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Friday, 10 August, 2001, 09:38 GMT 10:38 UK
GPs 'not spotting' heart failure
Heart failure causes excessive breathlessness and fatigue
Heart failure causes excessive breathlessness and fatigue
Patients with heart failure are being missed by GPs, scientists say.

Their new research, published in the Lancet medical journal, suggests that the condition is far more common than many doctors believe.

This means that family doctors may be missing hundreds of cases.

Heart failure happens when heart becomes progressively less efficient at pumping blood around the body.

The patient gradually feels more and more tired with common symptoms including breathlessness and severe water retention.

It can be treated, but there is no accurate data available to show how prevalent the various causes of heart failure are.

But statistics from one hospital showed 4.9% of admissions were for heart failure, which would mean 120,000 admissions across the UK each year, if that rate was reflected across the country.


Researchers from the University of Birmingham assessed 3,960 randomly-selected patients, all 45 or older, from 16 GP practices.

Prevalence rates indicate that heart failure is a major burden of disease in the United Kingdom

Professor Richard Hobbs,
University of Birmingham
They asked about patients' medical history and carried out checks on their hearts, such as an electrocardiograph (ECG) and echocardiography, an ultrasound of the heart.

They were checked for heart failure, including a kind called left-ventricular systolic dysfunction (LVSD).

LVSD was seen in 72 patients, 34 of whom had no symptoms.

There were 139 patients whose left heart function was classed as "borderline".

Ninety-two had definite heart failure - 38 with LVSD, atrial fibrillation in 30 and heart-valve disease.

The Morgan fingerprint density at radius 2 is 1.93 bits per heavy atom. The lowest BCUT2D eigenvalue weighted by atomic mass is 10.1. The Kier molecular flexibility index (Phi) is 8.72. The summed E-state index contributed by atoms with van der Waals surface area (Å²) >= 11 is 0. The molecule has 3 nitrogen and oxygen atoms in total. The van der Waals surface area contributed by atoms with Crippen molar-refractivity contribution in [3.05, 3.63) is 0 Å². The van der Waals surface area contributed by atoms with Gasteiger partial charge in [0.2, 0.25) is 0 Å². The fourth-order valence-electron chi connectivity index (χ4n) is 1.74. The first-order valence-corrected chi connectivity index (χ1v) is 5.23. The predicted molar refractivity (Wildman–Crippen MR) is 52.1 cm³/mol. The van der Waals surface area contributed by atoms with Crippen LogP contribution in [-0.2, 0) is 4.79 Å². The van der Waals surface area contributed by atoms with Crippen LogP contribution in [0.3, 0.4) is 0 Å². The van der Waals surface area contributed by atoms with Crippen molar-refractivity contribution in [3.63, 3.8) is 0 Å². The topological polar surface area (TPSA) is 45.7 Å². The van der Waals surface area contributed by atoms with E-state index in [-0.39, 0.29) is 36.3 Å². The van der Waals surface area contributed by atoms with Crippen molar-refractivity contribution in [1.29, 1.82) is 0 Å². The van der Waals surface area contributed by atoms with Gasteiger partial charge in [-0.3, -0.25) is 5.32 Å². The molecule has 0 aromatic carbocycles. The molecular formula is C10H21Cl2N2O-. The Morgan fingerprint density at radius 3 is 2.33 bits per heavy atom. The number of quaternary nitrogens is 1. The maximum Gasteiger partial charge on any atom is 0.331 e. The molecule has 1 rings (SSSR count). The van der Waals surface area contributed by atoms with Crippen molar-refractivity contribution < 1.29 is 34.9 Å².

A further 32 had probable heart failure.

Previous studies have looked at the prevalence of LVSD.

But writing in the Lancet, the researchers said they also checked for atrial fibrillation, a type of irregular heartbeat and heart disease where the valves are damaged - two other major causes of heart failure.


Professor Richard Hobbs, who led the research, said: "Prevalence rates indicate that heart failure is a major burden of disease in the United Kingdom.

"Accurate identification of all patients with heart failure is important, since treatments are available that can alleviate symptoms, delay progression of the disorder, and improve prognosis."

In an editorial in the Lancet, Mark Petrie and John McMurray from the Clinical Research Institute in Heart Failure at the University of Glasgow highlight the Birmingham research's findings that most people with symptomless LVSD have a history of other cardiovascular disease.

"The cost-effectiveness of screening for and treating symptomless LVSD requires evaluation," they wrote.

The British Heart Foundation said an estimated 760,000 people in the UK had heart failure.

A spokeswoman said: "Eventually it will be much easier to estimate the number of people with this condition, as the recent National Service Framework for coronary heart disease demands improved data collection from GPs.

"This will help in the planning of new national services for patients with this condition."

See also:

06 Mar 01 | Health
Heart failure damage reversed
18 Oct 00 | Health
Test for heart failure
20 Sep 00 | Health
Doctors 'reverse' heart failure
23 Jun 00 | G-I
Heart failure
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